From the 1990s to the 2010, the risk premium has gone from around 0.5 % before 1990 to around 6 % after 2000 in the US and from 3 % to 7 % in the euro area, an increase larger than 4 percentage points. In the US, the bulk of this decline reflects an increased aversion to the risk on productivity. Turning to the euro area, the decline in the risk free rate away from the return on capital reflects two evolutions.

Similarly to the US, the risk aversion has also increased. In addition, the higher correlation between inflation and productivity shocks (see Table 1) imply that bonds become a better hedge for stocks. This contributes to increase the convenience yield on bonds by as much as 2 percentage points since the 1990s and even 4 percentage points since the 1980s. In the US, this hedging factor is most striking in the 1970s. The very negative correlation between productivity and inflation has had a very large negative impact on the risk premium. Altogether, higher risk perception or risk aversion are consistent with Hall (2016) who argues that risk averse investors have a higher weight in the pool of investors.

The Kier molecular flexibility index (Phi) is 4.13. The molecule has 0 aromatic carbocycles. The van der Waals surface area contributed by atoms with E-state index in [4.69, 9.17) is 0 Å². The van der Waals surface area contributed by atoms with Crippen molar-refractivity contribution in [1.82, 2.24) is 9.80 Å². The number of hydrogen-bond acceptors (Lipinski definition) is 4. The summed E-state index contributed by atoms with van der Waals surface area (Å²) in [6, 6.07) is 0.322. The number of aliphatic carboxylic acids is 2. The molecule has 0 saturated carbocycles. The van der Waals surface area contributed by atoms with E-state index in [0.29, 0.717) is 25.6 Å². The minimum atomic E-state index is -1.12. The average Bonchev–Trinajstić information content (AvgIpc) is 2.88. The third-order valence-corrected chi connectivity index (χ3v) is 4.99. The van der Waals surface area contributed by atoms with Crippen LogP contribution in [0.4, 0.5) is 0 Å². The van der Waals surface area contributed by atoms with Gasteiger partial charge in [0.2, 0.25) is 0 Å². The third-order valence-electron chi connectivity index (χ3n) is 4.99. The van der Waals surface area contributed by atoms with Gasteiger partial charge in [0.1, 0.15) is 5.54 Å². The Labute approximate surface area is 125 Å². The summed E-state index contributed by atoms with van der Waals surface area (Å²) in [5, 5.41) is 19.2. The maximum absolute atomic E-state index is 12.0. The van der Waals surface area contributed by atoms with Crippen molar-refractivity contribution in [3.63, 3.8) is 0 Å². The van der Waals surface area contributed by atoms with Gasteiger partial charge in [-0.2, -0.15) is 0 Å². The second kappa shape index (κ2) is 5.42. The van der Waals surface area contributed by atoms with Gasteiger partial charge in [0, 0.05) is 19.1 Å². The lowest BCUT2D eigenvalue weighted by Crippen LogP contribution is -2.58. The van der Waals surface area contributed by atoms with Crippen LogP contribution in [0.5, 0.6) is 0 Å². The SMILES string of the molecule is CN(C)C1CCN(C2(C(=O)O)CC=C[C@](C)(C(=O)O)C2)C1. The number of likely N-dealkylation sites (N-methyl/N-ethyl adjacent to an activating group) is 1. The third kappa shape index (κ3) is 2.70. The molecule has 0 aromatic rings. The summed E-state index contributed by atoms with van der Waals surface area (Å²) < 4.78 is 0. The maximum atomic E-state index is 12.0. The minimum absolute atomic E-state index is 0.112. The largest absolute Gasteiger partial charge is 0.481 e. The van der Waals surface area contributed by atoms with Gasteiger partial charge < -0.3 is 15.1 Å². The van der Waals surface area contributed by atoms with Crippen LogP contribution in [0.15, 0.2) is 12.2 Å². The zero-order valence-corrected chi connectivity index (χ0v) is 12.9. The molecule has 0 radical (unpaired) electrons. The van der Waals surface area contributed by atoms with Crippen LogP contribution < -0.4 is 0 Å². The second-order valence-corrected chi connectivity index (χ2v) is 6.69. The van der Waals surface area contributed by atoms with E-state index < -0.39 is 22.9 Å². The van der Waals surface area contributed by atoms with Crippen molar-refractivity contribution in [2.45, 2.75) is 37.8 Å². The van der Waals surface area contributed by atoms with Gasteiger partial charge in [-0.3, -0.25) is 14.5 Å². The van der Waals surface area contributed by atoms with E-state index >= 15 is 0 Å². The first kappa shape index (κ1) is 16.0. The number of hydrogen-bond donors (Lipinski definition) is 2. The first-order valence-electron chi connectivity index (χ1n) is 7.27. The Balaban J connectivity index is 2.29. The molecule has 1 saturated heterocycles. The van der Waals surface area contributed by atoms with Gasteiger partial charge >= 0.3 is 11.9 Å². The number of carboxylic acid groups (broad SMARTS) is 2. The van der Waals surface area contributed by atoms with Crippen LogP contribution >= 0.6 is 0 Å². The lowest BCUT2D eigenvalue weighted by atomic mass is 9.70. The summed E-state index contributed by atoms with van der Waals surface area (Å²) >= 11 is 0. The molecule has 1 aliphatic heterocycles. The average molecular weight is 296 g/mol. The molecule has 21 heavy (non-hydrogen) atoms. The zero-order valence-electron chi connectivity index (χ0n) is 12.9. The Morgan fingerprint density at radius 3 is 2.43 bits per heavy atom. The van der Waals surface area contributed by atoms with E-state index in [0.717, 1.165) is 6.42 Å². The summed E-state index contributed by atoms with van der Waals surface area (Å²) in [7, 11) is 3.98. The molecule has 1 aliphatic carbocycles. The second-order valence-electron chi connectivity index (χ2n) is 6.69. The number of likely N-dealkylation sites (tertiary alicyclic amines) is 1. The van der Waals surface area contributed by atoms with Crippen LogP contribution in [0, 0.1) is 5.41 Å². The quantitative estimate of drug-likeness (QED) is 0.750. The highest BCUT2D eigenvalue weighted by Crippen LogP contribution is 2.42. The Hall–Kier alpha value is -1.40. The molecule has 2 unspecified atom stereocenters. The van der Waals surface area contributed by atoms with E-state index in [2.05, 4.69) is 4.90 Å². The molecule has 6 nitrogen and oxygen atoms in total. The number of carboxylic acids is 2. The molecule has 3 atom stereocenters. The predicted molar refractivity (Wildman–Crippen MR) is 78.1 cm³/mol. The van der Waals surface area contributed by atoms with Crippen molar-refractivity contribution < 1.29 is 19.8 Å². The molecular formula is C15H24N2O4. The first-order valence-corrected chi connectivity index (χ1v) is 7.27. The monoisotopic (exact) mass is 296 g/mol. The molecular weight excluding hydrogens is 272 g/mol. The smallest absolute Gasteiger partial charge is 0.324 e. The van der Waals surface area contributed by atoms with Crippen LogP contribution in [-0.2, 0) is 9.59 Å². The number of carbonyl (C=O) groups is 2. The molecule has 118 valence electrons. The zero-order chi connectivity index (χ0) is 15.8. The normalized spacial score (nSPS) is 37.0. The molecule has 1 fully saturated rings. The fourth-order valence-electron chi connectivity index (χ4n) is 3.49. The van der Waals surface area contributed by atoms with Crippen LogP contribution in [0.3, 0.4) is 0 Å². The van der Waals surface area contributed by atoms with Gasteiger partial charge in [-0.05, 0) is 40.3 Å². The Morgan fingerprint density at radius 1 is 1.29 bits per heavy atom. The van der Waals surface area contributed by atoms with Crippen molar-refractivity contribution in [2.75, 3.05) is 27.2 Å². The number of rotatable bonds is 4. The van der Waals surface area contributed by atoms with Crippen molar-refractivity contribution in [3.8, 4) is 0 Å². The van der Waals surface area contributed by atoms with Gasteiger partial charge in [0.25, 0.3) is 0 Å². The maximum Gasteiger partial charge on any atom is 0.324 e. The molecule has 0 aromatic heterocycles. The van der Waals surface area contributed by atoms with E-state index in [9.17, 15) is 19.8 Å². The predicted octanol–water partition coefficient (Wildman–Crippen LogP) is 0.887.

R.J. Caballero, E. Farhi, P.-O. Gourinchas, Rents, technical change, and risk premia accounting for secular trends in interest rates, returns on capital, earning yields, and factor shares, Am. Econ. Rev., 107 (5) (2017), pp. 614-620, 10.1257/aer.p20171036

G.B. Eggertsson, N.R. Mehrotra, J.A. Robbins, A model of secular stagnation: theory and quantitative evaluation, Am. Econ. J., 11 (1) (2019), pp. 1-48, 10.1257/mac.20170367

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M. Marx, B. Mojon, F. R. Velde, Why have interest rates fallen far below the return on capital?, Journal of Monetary Economics, 2021, https://www.sciencedirect.com/science/article/pii/S0304393221001008

Ł. Rachel, L.H. Summers, On secular stagnation in the industrialized world, Brook. Pap. Econ. Act., 2019 (1) (2019), pp. 1-54, 10.1353/eca.2019.0000


About the authors

Magali Marx is a senior economist in the monetary policy division at Banque de France. She earned an undergraduate degree at the École Polytechnique in France and a Ph.D. in Mathematics at Sorbonne Paris Nord University. She taught at Sciences Po, Ecole Polytechnique and Paris Dauphine University.